Created on Tuesday, 17 February 2015 19:53
President Sirisena’s meeting with Prime Minister Modi, in Delhi, this week offers an opportunity to reset bilateral relations to achieve the declared goal of ‘irreversible excellence’. This important visit affords an opportunity to look back at the Joint Statement which was issued after Prime Minister Ranil Wickramasinghe’s discussion with the then Prime Minister of India, Atal Bihari Vajpayee, in October 2003. Many of the elements of that Joint Statement are relevant even today.
$1· The two Prime Ministers took a decision to go beyond the Free Trade Agreement (FTA) and to work towards a Comprehensive Economic Partnership Agreement (CEPA). They concluded that it would enable the two countries to reap early benefits from freer trade in goods and services; and enhanced investment and economic cooperation. Sadly, the CEPA has still not been signed. This may be attributed to the lack of appreciation of how negative lists and safeguards can be utilized to address large asymmetries in the economies of potential partner countries. It also does not take into account the principle of non-reciprocity which India has adopted in its approach to bilateral economic arrangements with Sri Lanka and other countries in South Asia. There is a strong case to make up for lost time and to press ahead with deepening the FTA and agree upon a preferential arrangement also covering services and investment. This would also contribute towards creating an investment framework which would attract FDI from India which can serve to create the competitive supplies needed to take advantage not only of the preferential trade agreement with India but also the expected FTA with China.
$1· It was agreed that lines of credit for infrastructure projects should be discussed further. With the headroom for commercial borrowing being constrained and access to ODI being no longer possible due to Sri Lanka’s lower-middle-income country status, even today such lines of credit can catalyse private flows for infrastructure projects, including PPPs and BOTs.
$1· On the fisheries issue, the two Prime Ministers agreed on the need to undertake enhanced surveillance to minimise incursions, institutionalise assistance for salvage operations of released vessels, pay attention to ecological and conservation aspects and consider licensed fishing with a bilateral MOU on fisheries. This issue is expected to feature prominently in the discussions between President Sirisena and Prime Minister Modi. The considerations set out in the 2003 Joint Statement still offer a useful framework for moving forward on this contentious issue.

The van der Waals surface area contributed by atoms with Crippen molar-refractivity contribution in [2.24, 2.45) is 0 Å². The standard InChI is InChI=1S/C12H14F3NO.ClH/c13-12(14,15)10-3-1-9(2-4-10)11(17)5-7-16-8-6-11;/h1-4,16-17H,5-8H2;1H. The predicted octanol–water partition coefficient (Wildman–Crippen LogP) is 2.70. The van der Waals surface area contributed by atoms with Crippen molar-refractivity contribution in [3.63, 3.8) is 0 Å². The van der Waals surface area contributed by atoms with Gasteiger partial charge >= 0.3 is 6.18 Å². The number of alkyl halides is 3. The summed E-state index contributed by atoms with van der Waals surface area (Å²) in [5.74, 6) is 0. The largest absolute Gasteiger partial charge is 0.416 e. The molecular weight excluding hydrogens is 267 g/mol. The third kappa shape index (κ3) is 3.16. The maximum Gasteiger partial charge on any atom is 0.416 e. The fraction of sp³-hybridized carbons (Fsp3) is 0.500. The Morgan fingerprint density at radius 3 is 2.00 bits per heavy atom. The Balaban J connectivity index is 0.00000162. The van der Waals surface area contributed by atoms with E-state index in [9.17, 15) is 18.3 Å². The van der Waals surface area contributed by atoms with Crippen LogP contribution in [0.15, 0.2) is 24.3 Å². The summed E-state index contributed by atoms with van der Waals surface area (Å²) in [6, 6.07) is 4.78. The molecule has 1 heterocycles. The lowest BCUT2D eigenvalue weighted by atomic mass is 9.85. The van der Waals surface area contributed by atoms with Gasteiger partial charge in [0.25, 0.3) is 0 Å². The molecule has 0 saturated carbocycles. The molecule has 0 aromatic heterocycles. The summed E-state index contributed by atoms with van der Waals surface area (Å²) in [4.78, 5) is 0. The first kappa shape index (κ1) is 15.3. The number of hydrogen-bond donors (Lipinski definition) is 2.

$1· The two Prime Ministers expressed their satisfaction at increased civil aviation links. At one point, Sri Lankan airlines had the highest number of landings in India of any foreign carrier. It has now slipped back. Priority should now be attached to expanding air links as a means of supporting both increased business activity and tourism. Improved connectivity is an important means for Sri Lanka to take advantage to its proximity to a market of 1.2 billion people, with an increasing middle class.
$1· Prime Minister Wickramasinghe proposed the commencement of a ferry service linking Colombo with Kochi (Kerela). This would strengthen connectivity as would the reopening of the Mannar/Rameswaran ferry and direct air links between Palali and some Indian destinations.
$1· The two Prime Ministers discussed the ongoing cooperation in training and supply of equipment to the Sri Lanka defence forces. They also agreed that the two sides would commence discussion on a Defence Cooperation Agreement. The scope for increased training should be explored now as could the feasibility of a Defence Cooperation Agreement.
$1· On the ethnic issue, India supported a settlement acceptable to all sides of Sri Lankan society within the framework of a united Sri Lanka and consistent with democracy, pluralism and respect for individual rights. The Joint Statement also indicates that India believed that an enduring solution had to emerge purely through internal political processes. The current efforts being undertaken by the Sri Lankan governments can be well supported by such an Indian approach, which is not overly-influenced by internal Tamil Nadu political dynamics.
At that time, there was also discussion of a land bridge linking Sri Lanka and India. Increasing connectivity throughout the Asian region is currently receiving a great deal of attention as a means of generating growth throughout the continent. Hence, this is another matter which can be explored.
President Sirisena’s meetings with Prime Minister Modi offers an opportunity to ‘go forward’ by touching base with the past.